What is an IVA?
If you are one of the eight million people in the UK currently struggling with debt and paying back credit cards, a mortgage or a payday loan, it may be worth considering an Individual Voluntary Arrangement (IVA). At Payday Bad Credit, we take a look at what an IVA entails, what this means for you and the benefits of arranging one.
An Individual Voluntary Arrangement
This type of arrangement makes part of an agreement you have made with creditors in order to help pay off some, or all, of your existing debts, but at an affordable rate for you. If you arrange an IVA deal, this means you pay regular repayments to an insolvency practitioner. The practitioner will then divide the payment between creditors.
It is worth noting that IVAs are only available in England, Wales and Northern Ireland, and not available in Scotland. However there is something set up that is fairly similar in Scotland, called a protected trust deed, but it is important that you research this properly prior to getting one as it isn’t exactly the same as an IVA, and may incur different risks and fees.
How do Individual Voluntary Arrangements work?
IVAs are legally binding between you and your creditors, and in the event of you not being able to keep to the agreement, (perhaps as you have found yourself in further unexpected financial difficulty) it means that you will be protected from creditors trying to take further action against you, and so you won’t spiral into further debt. It will also mean some of your debt will be taken care of and written off. An IVA can help you give more control of your assets than other options available such as bankruptcy. However, it can get expensive and there are different risks you may also need to consider.
Is an Individual Voluntary Arrangement right for me?
If you are trying to decide whether or not an IVA is the right option for you in order to tackle any existing debts you may have, it is worth contacting the Money Advice Service who can give you free, impartial information about IVAs and whether it would be suitable in your circumstances.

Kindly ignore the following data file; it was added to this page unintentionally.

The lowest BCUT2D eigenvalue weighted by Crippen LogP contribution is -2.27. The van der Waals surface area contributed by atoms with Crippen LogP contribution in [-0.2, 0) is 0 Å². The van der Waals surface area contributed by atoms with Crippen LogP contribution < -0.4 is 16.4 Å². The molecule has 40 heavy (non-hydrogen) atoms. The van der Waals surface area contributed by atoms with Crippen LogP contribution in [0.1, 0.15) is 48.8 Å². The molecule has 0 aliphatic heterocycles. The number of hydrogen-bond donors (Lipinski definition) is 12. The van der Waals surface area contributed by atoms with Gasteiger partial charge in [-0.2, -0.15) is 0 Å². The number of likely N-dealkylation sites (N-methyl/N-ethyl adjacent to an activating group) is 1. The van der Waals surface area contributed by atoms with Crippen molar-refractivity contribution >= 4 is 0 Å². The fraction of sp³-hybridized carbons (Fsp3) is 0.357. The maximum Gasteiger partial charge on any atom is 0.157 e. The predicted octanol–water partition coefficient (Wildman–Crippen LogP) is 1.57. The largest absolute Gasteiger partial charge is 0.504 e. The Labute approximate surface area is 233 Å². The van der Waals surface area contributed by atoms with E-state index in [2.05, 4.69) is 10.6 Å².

Generally speaking, an individual voluntary arrangement may be worth considering if:
- You have at least two different creditors
- You have enough money to be able to afford IVA payments
- You have debts that add up altogether to at least £10,000
- You have more than one debt
- You would prefer not to deal with creditors directly
An Individual Voluntary Arrangement may not be right for you if:
- There is strong chance that your personal circumstances will change in the near future. This is because IVAs are set up with the intention of payments being spread out in regular payments to creditors over a number of years, usually up to five. As a result, if you are on a fixed term contract or you receive an irregular income and are not able to commit to paying fixed amounts during this time, an IVA may not be right for you
- You do not have any spare income to pay creditors
- You work as a solicitor or an accountant
- Your debts combined equate to less than owing £10,000
Benefits of an Individual Voluntary Arrangement
There are different benefits to choosing an IVA agreement. This includes the following:
- There is a time limit on an IVA, this means you only pay for the period of the agreement.
- As previously mentioned an IVA is legally binding, and this means that creditors will not be able to increase the debt or chase you for further repayments
- Creditors may write off some of the debt
Getting an Individual Voluntary Arrangement
First things first, it is important to remember that IVAs are not cheap. This is due to the fact all IVAs must be organised by a qualified insolvency practitioner. They organise how long the IVA will last, how much you can afford to repay, and will contact creditors on your behalf. In terms of cost, you will need to figure out if you will be able to afford:
- The IVA set up fee
- The handling fee which you make for every payment
The cost will vary depending on your situation, but on average, it can cost up to £5000. It is vital you find out how much these costs will be before asking an insolvency practitioner to carry out an IVA.
It is also worth noting that:
- If you own a car, you may have to sell this to pay money into the IVA
- You may have to remortgage your home by the end of the IVA
- You may have to use personal pension money (if you have one) as this is considered as income by credits
- You will likely have to use any savings you have to pay an IVA
An IVA can also have an effect on your credit rating, making it harder for you to obtain further credit in the future.